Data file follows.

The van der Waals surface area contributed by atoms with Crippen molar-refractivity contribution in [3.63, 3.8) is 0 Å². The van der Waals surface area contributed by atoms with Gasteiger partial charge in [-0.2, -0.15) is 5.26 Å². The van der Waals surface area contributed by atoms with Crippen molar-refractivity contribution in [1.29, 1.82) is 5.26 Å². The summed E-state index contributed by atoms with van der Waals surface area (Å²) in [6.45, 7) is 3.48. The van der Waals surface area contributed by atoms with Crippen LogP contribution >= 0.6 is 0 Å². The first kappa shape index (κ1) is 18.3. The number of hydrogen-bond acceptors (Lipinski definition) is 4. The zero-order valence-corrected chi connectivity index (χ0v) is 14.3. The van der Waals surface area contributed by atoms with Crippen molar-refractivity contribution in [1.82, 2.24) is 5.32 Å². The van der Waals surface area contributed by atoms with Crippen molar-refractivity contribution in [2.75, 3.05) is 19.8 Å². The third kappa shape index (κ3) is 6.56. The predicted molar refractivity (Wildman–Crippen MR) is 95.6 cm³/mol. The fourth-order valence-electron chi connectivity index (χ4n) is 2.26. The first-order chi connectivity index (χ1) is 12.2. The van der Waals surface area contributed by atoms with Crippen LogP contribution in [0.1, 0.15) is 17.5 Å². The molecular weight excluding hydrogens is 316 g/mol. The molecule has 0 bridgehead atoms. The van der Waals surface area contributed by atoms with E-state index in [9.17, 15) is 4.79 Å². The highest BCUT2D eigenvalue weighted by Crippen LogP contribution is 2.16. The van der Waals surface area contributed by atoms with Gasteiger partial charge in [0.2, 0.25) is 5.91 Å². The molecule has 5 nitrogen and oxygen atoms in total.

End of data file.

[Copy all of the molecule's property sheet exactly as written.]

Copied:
The van der Waals surface area contributed by atoms with Crippen molar-refractivity contribution in [3.63, 3.8) is 0 Å². The van der Waals surface area contributed by atoms with Gasteiger partial charge in [-0.2, -0.15) is 5.26 Å². The van der Waals surface area contributed by atoms with Crippen molar-refractivity contribution in [1.29, 1.82) is 5.26 Å². The summed E-state index contributed by atoms with van der Waals surface area (Å²) in [6.45, 7) is 3.48. The van der Waals surface area contributed by atoms with Crippen LogP contribution >= 0.6 is 0 Å². The first kappa shape index (κ1) is 18.3. The number of hydrogen-bond acceptors (Lipinski definition) is 4. The zero-order valence-corrected chi connectivity index (χ0v) is 14.3. The van der Waals surface area contributed by atoms with Crippen molar-refractivity contribution in [1.82, 2.24) is 5.32 Å². The van der Waals surface area contributed by atoms with Crippen molar-refractivity contribution in [2.75, 3.05) is 19.8 Å². The third kappa shape index (κ3) is 6.56. The predicted molar refractivity (Wildman–Crippen MR) is 95.6 cm³/mol. The fourth-order valence-electron chi connectivity index (χ4n) is 2.26. The first-order chi connectivity index (χ1) is 12.2. The van der Waals surface area contributed by atoms with Crippen LogP contribution in [0.1, 0.15) is 17.5 Å². The molecular weight excluding hydrogens is 316 g/mol. The molecule has 0 bridgehead atoms. The van der Waals surface area contributed by atoms with E-state index in [9.17, 15) is 4.79 Å². The highest BCUT2D eigenvalue weighted by Crippen LogP contribution is 2.16. The van der Waals surface area contributed by atoms with Gasteiger partial charge in [0.2, 0.25) is 5.91 Å². The molecule has 5 nitrogen and oxygen atoms in total.